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In most case differences between flavors of Unix are just annoying but in some case then can became source of serious errors
Linux killall command kill processes by name (killall httpd). On Solaris it kill all active processes. Here is example of an related blunder from email:
As the root user I killed all processes, and this was our main Oracle db box:
root user in linux is
in Solaris is
/. That means that
root ~/bin points to different directories in Solaris and Linux.
Imagine effect running rm ~/bin/* on Solaris.
Options of many commands are different or have different semantic.
Differences between flavors of Linux such as Red Hat and Suse can also also lead to unintended consequences. And some of them are really devious because the working assumption for syadmin is those two flavours of Linux are "almost identical". For example, if in one of those flavours a particular daemon is started via RC scripts and in other via xinetd. Often people even do not understand that different methods are deployed and start manually daemon which should be started via xinetd.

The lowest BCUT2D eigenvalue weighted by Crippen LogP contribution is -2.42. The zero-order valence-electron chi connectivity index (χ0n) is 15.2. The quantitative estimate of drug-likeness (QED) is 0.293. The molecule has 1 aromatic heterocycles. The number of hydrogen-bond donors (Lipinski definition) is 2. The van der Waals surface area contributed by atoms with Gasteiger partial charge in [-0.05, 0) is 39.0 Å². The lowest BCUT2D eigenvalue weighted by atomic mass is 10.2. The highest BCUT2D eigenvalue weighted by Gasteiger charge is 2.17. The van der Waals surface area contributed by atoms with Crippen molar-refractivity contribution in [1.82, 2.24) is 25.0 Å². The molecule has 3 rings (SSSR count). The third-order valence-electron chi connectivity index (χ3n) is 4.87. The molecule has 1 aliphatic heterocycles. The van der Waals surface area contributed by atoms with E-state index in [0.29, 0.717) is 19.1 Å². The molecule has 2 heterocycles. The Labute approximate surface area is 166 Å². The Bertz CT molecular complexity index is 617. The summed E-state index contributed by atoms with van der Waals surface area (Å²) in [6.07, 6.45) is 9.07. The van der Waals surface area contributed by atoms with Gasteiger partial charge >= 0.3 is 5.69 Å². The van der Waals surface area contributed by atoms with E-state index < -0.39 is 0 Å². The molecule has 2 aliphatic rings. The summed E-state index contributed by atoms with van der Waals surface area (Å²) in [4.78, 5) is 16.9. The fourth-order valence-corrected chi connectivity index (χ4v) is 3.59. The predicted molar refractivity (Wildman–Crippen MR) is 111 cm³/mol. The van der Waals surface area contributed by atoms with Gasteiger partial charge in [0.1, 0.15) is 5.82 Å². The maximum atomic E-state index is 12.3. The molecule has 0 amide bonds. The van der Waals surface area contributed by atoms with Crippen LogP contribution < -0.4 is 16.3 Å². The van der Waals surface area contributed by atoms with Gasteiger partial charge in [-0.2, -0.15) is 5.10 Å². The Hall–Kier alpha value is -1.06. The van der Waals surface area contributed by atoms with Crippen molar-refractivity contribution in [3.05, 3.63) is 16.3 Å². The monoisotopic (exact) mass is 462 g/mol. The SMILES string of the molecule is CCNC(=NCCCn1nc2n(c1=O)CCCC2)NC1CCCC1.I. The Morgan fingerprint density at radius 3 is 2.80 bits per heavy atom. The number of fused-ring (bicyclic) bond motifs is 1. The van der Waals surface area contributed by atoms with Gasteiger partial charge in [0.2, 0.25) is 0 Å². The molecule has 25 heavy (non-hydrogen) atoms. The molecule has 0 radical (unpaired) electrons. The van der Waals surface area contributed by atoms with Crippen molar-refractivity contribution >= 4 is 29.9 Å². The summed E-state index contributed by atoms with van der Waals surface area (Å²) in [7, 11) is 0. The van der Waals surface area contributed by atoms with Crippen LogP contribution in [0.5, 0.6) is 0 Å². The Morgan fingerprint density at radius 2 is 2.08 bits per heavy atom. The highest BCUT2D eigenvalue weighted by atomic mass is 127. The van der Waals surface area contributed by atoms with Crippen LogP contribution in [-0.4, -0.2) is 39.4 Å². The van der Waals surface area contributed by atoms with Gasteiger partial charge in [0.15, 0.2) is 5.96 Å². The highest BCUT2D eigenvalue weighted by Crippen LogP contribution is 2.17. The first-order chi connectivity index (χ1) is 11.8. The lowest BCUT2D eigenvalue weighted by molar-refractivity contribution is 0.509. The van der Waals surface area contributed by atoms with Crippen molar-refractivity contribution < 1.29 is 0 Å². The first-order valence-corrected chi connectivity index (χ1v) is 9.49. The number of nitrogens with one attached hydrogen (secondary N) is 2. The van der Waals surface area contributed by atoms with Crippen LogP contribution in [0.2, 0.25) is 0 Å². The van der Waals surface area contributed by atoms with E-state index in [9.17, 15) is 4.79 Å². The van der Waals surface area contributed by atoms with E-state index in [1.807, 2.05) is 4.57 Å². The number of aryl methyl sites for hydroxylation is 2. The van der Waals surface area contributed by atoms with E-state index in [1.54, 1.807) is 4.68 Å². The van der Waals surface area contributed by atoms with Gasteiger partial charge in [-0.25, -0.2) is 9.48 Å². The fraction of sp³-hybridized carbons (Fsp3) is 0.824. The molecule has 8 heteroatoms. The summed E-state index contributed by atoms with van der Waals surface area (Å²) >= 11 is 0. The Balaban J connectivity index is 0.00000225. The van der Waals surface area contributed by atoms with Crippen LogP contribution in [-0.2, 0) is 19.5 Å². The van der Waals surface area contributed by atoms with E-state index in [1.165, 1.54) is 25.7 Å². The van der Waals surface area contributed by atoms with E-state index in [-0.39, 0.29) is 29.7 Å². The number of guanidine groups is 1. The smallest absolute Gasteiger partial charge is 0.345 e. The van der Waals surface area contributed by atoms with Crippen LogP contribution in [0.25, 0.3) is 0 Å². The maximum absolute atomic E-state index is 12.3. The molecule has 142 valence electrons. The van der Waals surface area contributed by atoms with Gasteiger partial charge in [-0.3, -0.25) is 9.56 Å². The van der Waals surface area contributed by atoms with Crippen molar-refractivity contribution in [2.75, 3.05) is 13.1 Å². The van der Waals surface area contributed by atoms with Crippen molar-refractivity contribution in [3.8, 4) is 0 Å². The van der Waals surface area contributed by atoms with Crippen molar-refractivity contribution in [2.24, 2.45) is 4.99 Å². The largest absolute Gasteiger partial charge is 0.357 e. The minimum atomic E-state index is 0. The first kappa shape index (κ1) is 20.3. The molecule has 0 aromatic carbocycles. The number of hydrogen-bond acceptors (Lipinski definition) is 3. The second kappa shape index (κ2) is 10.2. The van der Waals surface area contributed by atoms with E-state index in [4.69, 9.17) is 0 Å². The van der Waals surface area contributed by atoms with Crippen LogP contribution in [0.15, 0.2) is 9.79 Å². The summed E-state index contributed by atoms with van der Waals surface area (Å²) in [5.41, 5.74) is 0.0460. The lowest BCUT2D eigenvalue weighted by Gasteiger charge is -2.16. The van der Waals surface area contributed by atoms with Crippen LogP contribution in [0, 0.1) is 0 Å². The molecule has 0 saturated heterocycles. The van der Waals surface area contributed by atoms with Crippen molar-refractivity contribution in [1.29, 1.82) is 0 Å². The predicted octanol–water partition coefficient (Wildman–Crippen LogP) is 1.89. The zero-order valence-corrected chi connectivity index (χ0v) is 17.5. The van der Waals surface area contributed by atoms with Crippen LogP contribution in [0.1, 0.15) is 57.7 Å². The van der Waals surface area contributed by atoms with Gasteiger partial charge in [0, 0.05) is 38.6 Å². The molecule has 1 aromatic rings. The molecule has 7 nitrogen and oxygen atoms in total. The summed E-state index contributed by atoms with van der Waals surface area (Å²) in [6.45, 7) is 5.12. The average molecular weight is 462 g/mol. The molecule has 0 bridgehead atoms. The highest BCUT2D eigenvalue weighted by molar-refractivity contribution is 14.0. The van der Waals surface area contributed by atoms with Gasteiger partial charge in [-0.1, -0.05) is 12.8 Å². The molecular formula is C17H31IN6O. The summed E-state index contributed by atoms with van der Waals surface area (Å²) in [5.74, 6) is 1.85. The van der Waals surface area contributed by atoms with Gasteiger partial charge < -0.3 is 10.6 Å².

Also RHEL and SUSE has different security mechanisms in place. The SUSE administrative tools seem to be superior to RedHat (WebYast, Yast2), while authoyast is vastly inferiors to kickstart (and was way too buggy until SLES 12, when Yast was rewritten in Ruby).
But real fun starts when scripts designed and tested on one flavor of Linux or Unix are moved to the other. Here even innocent differences in location of files such as /var/log/messages on Suse and Red Hat vs /var/adm/messages on Solaris can led to interesting side effects. Another good example is that on HP-UX df command prodiuces completly different output then on all other flavors of Unix. You need to use bdf to get similar output.
Default locations of many classic Unix utilities differ and if script uses absolute path some commands might never be executed. Just because it works one flavor of *nix does not mean that it will work for another. That also means that you should never ever assume that some prepackaged script that you downloaded does anything right. Running such script without testing can be quite suicidal as they do not always check if particular cd operation is successful.